For me it was much like trying to cast something similar to a feather 4g Toby, same thing to the fish in many ways, and a 4g Toby is a very effective and functionally perfect thing to present with a super light spinning rod, the accuracy and the way you can work it is addictive, as minimal as fly fishing and more effective in a tight tree lined situation.
 

4wings

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Boisker, yes a 100 years of tradition and a bit of tweed
How was the bit of tweed tied?:)
 

Vermontdrifter

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A couple of years ago there was an article in Pêche à la Mouche about the French National team having spent a few days with a streamer specialist to learn the subtleties of the method and get them thinking outside of the box.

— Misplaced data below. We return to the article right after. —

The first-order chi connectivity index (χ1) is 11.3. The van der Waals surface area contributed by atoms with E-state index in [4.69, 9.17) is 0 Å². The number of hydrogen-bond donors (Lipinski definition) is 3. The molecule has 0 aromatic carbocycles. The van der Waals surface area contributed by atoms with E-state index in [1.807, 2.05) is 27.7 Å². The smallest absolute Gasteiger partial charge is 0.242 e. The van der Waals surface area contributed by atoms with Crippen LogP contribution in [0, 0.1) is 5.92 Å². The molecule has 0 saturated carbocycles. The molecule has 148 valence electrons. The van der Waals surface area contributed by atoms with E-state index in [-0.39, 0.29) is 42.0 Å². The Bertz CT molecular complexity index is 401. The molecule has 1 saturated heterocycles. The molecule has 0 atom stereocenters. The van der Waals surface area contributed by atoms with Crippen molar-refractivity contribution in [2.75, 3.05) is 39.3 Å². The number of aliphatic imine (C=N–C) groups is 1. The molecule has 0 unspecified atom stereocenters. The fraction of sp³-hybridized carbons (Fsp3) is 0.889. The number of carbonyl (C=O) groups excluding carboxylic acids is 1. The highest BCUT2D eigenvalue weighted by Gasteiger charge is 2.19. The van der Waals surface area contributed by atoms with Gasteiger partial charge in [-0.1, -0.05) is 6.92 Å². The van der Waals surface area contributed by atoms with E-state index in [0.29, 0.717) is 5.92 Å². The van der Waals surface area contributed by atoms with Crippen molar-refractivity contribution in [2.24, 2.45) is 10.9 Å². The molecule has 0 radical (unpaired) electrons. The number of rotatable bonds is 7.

2306chris

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Without trying to upset anyone of the rivers and we are still here in 100 years then streamer fishing will be classed as traditional.. I too was surprised about Steven saying the fishermen were using streamers on the river.. However they seem to have done the job.. We should all try something new.. If we don't like we won't do it again.. But if we do.. That will be another thread.. I hope Steven if you do give the streamers a try you will let us know how you get on.. I may drop down to the river tonight but she's in full flood..
Stay safe
Gary
Flood!....Just the right time to fish a streamer Gary!...Apparently..
 

three rivers